How Your Finances Stack Up
Do you know how well you're doing financially? Surprisingly, many of us have no accurate idea, because we've never taken the time to figure it out.
It's not that difficult to get a handle on your finances. And knowing where you stand in your financial and investment life is vital because it dictates your strategy going forward. If you don't know where you are today, you can't plan your future.
One of the best ways to measure financial success is to calculate your net worth. This is the value of everything you own, less everything you owe. Net worth provides a picture of your financial life because it shows where your finances and investments stand at a particular moment. (If you're a couple, make this a family project-including your and your spouse's assets and liabilities.)
While determining your net worth isn't as complex as it may sound, it can take time. Gathering information is the hardest part of the process.
To get started, determine the current value of everything you own. This includes your investments, house, cottage, car, collectibles, expensive jewellery and anything else of lasting value. On the investment side, be sure to include your Registered Retirement Savings Plan (RRSP), individual securities, mutual funds, employee shareholder plans, deferred profit sharing plans and real estate. Include the cash value of life insurance policies and workplace pension plans. If you are owed money, count it as well.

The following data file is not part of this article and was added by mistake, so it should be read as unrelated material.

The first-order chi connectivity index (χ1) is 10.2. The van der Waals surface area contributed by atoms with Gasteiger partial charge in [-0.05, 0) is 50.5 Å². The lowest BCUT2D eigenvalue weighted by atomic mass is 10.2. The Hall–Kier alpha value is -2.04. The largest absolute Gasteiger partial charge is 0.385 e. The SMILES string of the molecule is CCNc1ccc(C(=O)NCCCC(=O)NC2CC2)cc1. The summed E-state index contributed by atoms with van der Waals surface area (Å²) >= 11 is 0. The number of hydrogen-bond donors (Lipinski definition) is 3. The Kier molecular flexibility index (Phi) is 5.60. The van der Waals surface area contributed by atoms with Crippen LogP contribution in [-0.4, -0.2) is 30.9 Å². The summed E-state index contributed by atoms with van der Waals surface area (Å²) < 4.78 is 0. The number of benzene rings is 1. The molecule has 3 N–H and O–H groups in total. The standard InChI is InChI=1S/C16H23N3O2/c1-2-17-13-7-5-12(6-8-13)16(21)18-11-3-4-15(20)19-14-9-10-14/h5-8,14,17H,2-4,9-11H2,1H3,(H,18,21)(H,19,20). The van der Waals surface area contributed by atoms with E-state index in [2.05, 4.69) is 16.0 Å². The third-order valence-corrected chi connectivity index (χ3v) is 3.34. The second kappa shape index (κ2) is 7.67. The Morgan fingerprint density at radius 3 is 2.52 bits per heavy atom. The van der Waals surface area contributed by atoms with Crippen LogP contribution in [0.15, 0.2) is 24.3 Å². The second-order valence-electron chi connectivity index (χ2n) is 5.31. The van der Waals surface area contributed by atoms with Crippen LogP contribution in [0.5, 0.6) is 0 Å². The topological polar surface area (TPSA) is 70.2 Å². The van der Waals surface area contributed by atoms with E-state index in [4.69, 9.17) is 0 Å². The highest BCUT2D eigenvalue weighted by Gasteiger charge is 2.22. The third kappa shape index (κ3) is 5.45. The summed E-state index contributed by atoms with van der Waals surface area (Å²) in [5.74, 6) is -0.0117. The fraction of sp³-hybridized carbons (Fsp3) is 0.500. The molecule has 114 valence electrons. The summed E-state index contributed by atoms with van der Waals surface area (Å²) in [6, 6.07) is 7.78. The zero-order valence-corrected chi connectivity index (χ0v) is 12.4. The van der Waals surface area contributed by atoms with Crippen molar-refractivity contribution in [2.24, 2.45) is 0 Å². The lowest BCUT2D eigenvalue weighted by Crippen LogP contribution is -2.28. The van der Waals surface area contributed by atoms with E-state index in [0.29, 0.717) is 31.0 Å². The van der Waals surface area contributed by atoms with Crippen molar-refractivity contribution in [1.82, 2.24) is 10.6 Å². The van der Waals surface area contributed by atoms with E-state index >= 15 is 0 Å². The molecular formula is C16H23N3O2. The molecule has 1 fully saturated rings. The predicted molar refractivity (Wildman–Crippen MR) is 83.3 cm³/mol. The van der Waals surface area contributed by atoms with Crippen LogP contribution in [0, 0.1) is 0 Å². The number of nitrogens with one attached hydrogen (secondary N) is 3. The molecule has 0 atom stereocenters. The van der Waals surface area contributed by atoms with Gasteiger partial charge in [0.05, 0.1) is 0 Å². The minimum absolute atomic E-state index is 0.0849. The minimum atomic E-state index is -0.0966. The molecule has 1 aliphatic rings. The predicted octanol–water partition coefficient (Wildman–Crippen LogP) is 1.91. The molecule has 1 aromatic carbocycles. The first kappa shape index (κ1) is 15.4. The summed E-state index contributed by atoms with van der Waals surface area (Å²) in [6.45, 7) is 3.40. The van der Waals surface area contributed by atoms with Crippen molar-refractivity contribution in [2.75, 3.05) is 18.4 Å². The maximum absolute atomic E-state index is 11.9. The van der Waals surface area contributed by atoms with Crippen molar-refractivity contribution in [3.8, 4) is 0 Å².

Now do the same for debt. How much do you owe on your house, consumer loans and other debts? Include credit card balances, lines of credit and investment loans. If you owe income tax, include it, too.
And don't forget that you'll eventually face income tax liabilities on some of your assets, including the income generated by your RRSP and capital gains earned when you profit from non-registered investments. These aren't easy to calculate in advance, because you don't know what your future tax situation will be. But these tax liabilities will eventually affect your wealth pool and retirement income.
Now do the math. Calculate the total dollar amount of assets and liabilities. Then subtract liabilities from your assets to come up with your net worth.
If your finances are in good shape, you should own considerably more than you owe, resulting in a substantially positive net worth. If you come up with a negative figure, it's a sign that you have some serious work ahead of you.
Of course, your net worth will vary with age, income and other factors. For example, a negative figure may not be so bad if you and your family are young. You may have just bought your first house and are facing the costs of raising children. You still have plenty of time to build assets.
But in your peak earning years and beyond, you should have a comfortable cushion in savings, investments and RRSPs. These should far exceed debts, particularly if the mortgage is close to being paid off.
It's important to have a solid positive net worth because this points the way to your financial future. The more you have, the more comfortably you can retire. You can enjoy life more today, or leave a larger legacy through your estate.
If you don't like your financial snapshot, speak to your financial advisor. Get to work as soon as you can to improve the picture.